You’ve Got Male

By Matthew Brelis '80

After more than a century of all-female education—as well as a brief flirtation with coeducation thanks to a group of young men admitted to the college under the GI Bill® following World War II—Vassar contemplated a bold change that would chart a new direction for the college: full coeducation. A possible merger with Yale loomed, but ultimately, Vassar pursued coeducation of its own accord. It proved a defining moment in the history of the college, one that had a lasting impact on the alumnae and alumni who attended during those transitional years in the late 1960s and early 1970s, and one which forever redefined the Vassar experience.

When I was dropped off at my freshman room in Main in August of 1976 I should have felt like a pioneer. After all, coeducation—the single most important undertaking in the college’s history after its founding—was in its infancy. But I was simply unnerved by the prospect of not knowing anyone on campus. I had been urged to apply to Vassar by my high school guidance counselor for two reasons: I was interested in drama, and, as a male, I would have a better chance of getting into an elite liberal arts college that, to borrow a slogan, was looking for “a few good men.” I suspect a number of the 252 other males who matriculated that year had applied for similar reasons.

“My application to Vassar was made totally by chance,” writes classmate Blair Bess ’80. “I distinctly remember saying to my guidance counselor, ‘Well, if they’ve only been co-ed for six years, they may still be looking for men. And Vassar would definitely be the best college I’ve applied to.’ I’d come from a home with a single mom, a family of feisty strong women, and my closest friends were all girls. How could I go wrong?’’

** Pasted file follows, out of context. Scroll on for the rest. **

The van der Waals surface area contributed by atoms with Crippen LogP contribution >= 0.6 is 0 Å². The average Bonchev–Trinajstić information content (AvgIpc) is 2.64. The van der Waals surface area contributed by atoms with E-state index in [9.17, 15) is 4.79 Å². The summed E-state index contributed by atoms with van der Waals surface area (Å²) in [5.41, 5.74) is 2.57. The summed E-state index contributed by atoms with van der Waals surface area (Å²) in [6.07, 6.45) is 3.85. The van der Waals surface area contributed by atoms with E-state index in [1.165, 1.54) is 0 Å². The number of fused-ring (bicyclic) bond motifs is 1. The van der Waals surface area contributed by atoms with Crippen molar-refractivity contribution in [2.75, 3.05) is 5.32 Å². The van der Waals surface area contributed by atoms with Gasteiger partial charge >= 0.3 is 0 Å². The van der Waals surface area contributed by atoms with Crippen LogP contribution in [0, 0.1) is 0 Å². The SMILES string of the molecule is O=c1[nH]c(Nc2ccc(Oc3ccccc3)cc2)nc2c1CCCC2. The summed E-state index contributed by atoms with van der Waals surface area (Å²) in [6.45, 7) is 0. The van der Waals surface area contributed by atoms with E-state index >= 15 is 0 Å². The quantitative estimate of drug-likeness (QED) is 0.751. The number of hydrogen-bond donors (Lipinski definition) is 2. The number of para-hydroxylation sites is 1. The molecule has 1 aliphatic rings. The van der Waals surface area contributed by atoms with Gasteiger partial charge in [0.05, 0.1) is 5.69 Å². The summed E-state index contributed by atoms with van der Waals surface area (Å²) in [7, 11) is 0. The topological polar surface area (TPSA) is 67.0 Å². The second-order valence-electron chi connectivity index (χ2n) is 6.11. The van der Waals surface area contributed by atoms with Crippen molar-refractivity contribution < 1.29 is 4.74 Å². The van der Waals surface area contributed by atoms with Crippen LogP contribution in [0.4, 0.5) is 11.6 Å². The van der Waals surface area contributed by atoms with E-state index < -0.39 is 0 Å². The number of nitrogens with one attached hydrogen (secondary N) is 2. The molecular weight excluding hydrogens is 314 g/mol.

If there was one moment in which the notion that I was at a former women’s college was crystallized, it was the publication in the fall of 1976 and the subsequent contretemps over the Admissions Office promotional brochure “Vassar for men?’’ A smiling Tim Connolly ’78 wearing a gray T-shirt with VASSAR in pink letters graced the cover. Beneath him were cartoon characters, men from Harvard and Yale laughing, and a buxom woman waving “hello.”

No one, it seemed, liked it. Women were outraged that the brochure ignored Vassar’s glorious history as the nation’s first great liberal arts college established for women. Some men thought it failed to accurately capture the “Vassar Man”—if there is such an entity. The controversy faded quickly along with the brochure.

More than a generation of students has gone through the Main Gate since “Vassar for men?” and perceptions have changed—at least in the young. “There really is not a need for something like that brochure today,’’ David Borus, dean of Admission and Financial Aid, told me recently. “I have been here 15 years and I see less and less of the ‘Gee, Vassar, isn’t that a girls' school?’ We still get it on occasion at an admissions fair from a parent or grandparent, but the kid will say, ‘Come on, Dad!’”